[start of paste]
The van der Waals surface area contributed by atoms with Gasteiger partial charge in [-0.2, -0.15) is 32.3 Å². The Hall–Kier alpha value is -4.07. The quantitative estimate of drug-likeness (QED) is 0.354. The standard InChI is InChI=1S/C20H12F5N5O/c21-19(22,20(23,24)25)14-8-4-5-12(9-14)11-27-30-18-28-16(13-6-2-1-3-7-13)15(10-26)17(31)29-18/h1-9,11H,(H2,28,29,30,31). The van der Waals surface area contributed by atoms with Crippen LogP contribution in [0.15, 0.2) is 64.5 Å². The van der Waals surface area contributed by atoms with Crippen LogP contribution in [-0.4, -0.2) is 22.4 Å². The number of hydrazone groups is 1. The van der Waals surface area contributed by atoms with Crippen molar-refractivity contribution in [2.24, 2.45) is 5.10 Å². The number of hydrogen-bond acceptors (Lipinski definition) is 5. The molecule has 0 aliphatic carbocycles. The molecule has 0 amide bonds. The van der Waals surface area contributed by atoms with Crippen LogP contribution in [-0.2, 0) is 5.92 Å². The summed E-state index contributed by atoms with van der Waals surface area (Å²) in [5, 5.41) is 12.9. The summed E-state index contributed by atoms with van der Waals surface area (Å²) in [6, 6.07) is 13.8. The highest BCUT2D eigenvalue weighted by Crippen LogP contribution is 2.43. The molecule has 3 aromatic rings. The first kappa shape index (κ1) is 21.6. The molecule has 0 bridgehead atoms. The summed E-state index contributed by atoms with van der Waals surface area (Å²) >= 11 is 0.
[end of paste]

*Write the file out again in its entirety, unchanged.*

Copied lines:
The van der Waals surface area contributed by atoms with Gasteiger partial charge in [-0.2, -0.15) is 32.3 Å². The Hall–Kier alpha value is -4.07. The quantitative estimate of drug-likeness (QED) is 0.354. The standard InChI is InChI=1S/C20H12F5N5O/c21-19(22,20(23,24)25)14-8-4-5-12(9-14)11-27-30-18-28-16(13-6-2-1-3-7-13)15(10-26)17(31)29-18/h1-9,11H,(H2,28,29,30,31). The van der Waals surface area contributed by atoms with Crippen LogP contribution in [0.15, 0.2) is 64.5 Å². The van der Waals surface area contributed by atoms with Crippen LogP contribution in [-0.4, -0.2) is 22.4 Å². The number of hydrazone groups is 1. The van der Waals surface area contributed by atoms with Crippen molar-refractivity contribution in [2.24, 2.45) is 5.10 Å². The number of hydrogen-bond acceptors (Lipinski definition) is 5. The molecule has 0 aliphatic carbocycles. The molecule has 0 amide bonds. The van der Waals surface area contributed by atoms with Crippen LogP contribution in [-0.2, 0) is 5.92 Å². The summed E-state index contributed by atoms with van der Waals surface area (Å²) in [5, 5.41) is 12.9. The summed E-state index contributed by atoms with van der Waals surface area (Å²) in [6, 6.07) is 13.8. The highest BCUT2D eigenvalue weighted by Crippen LogP contribution is 2.43. The molecule has 3 aromatic rings. The first kappa shape index (κ1) is 21.6. The molecule has 0 bridgehead atoms. The summed E-state index contributed by atoms with van der Waals surface area (Å²) >= 11 is 0.